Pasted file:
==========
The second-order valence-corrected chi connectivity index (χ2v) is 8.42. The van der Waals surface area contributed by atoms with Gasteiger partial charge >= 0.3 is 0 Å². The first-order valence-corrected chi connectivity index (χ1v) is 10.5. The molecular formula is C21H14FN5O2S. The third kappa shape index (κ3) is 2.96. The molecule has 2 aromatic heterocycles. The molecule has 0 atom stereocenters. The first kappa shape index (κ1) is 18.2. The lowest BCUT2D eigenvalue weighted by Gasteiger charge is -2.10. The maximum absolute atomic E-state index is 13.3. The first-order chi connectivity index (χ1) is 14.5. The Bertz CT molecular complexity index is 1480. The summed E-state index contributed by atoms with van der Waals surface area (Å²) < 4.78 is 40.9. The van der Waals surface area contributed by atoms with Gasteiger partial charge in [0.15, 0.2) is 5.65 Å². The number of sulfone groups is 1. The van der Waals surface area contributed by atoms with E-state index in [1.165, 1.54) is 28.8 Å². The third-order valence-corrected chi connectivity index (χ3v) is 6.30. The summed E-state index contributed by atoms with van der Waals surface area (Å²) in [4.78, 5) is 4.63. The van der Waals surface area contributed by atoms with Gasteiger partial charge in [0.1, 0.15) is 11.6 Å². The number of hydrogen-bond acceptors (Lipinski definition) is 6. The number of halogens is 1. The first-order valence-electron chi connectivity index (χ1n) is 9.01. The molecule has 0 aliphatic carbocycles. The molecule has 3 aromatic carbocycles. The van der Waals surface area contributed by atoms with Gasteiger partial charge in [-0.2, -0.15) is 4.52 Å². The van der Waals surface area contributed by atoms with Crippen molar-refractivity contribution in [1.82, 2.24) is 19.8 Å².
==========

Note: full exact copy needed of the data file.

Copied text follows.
The second-order valence-corrected chi connectivity index (χ2v) is 8.42. The van der Waals surface area contributed by atoms with Gasteiger partial charge >= 0.3 is 0 Å². The first-order valence-corrected chi connectivity index (χ1v) is 10.5. The molecular formula is C21H14FN5O2S. The third kappa shape index (κ3) is 2.96. The molecule has 2 aromatic heterocycles. The molecule has 0 atom stereocenters. The first kappa shape index (κ1) is 18.2. The lowest BCUT2D eigenvalue weighted by Gasteiger charge is -2.10. The maximum absolute atomic E-state index is 13.3. The first-order chi connectivity index (χ1) is 14.5. The Bertz CT molecular complexity index is 1480. The summed E-state index contributed by atoms with van der Waals surface area (Å²) < 4.78 is 40.9. The van der Waals surface area contributed by atoms with Gasteiger partial charge in [0.15, 0.2) is 5.65 Å². The number of sulfone groups is 1. The van der Waals surface area contributed by atoms with E-state index in [1.165, 1.54) is 28.8 Å². The third-order valence-corrected chi connectivity index (χ3v) is 6.30. The summed E-state index contributed by atoms with van der Waals surface area (Å²) in [4.78, 5) is 4.63. The van der Waals surface area contributed by atoms with Gasteiger partial charge in [0.1, 0.15) is 11.6 Å². The number of hydrogen-bond acceptors (Lipinski definition) is 6. The number of halogens is 1. The first-order valence-electron chi connectivity index (χ1n) is 9.01. The molecule has 0 aliphatic carbocycles. The molecule has 3 aromatic carbocycles. The van der Waals surface area contributed by atoms with Gasteiger partial charge in [-0.2, -0.15) is 4.52 Å². The van der Waals surface area contributed by atoms with Crippen molar-refractivity contribution in [1.82, 2.24) is 19.8 Å².